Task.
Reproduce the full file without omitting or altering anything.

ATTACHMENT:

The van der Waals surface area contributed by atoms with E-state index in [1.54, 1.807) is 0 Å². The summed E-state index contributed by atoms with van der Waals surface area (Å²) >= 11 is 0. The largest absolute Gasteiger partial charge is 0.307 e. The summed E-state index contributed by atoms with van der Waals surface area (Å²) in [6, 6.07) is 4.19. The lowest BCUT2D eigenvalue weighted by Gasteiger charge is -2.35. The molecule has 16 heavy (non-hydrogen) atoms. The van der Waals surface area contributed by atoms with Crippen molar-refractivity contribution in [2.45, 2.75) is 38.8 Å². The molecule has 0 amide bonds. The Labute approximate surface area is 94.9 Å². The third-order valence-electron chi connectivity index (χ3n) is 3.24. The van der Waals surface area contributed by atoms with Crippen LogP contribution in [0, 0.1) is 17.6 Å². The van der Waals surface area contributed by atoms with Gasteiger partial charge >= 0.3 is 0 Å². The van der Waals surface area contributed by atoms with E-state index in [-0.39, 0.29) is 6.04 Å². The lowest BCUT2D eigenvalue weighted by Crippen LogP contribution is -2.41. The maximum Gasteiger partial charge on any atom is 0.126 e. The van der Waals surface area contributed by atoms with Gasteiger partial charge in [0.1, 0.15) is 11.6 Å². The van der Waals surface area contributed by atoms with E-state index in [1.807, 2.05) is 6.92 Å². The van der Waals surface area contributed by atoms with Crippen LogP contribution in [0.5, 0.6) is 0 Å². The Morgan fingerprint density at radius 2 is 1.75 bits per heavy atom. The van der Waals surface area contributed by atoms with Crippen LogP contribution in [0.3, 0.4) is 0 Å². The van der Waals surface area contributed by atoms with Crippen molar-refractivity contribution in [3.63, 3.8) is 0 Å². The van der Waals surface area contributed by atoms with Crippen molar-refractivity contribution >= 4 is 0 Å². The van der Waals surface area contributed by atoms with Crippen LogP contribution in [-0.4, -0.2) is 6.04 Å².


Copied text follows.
The van der Waals surface area contributed by atoms with E-state index in [1.54, 1.807) is 0 Å². The summed E-state index contributed by atoms with van der Waals surface area (Å²) >= 11 is 0. The largest absolute Gasteiger partial charge is 0.307 e. The summed E-state index contributed by atoms with van der Waals surface area (Å²) in [6, 6.07) is 4.19. The lowest BCUT2D eigenvalue weighted by Gasteiger charge is -2.35. The molecule has 16 heavy (non-hydrogen) atoms. The van der Waals surface area contributed by atoms with Crippen molar-refractivity contribution in [2.45, 2.75) is 38.8 Å². The molecule has 0 amide bonds. The Labute approximate surface area is 94.9 Å². The third-order valence-electron chi connectivity index (χ3n) is 3.24. The van der Waals surface area contributed by atoms with Crippen LogP contribution in [0, 0.1) is 17.6 Å². The van der Waals surface area contributed by atoms with Gasteiger partial charge >= 0.3 is 0 Å². The van der Waals surface area contributed by atoms with E-state index in [-0.39, 0.29) is 6.04 Å². The lowest BCUT2D eigenvalue weighted by Crippen LogP contribution is -2.41. The maximum Gasteiger partial charge on any atom is 0.126 e. The van der Waals surface area contributed by atoms with Gasteiger partial charge in [0.1, 0.15) is 11.6 Å². The van der Waals surface area contributed by atoms with E-state index in [1.807, 2.05) is 6.92 Å². The van der Waals surface area contributed by atoms with Crippen LogP contribution in [0.5, 0.6) is 0 Å². The Morgan fingerprint density at radius 2 is 1.75 bits per heavy atom. The van der Waals surface area contributed by atoms with Crippen LogP contribution in [0.3, 0.4) is 0 Å². The van der Waals surface area contributed by atoms with Crippen molar-refractivity contribution in [3.63, 3.8) is 0 Å². The van der Waals surface area contributed by atoms with Crippen molar-refractivity contribution >= 4 is 0 Å². The van der Waals surface area contributed by atoms with Crippen LogP contribution in [-0.4, -0.2) is 6.04 Å².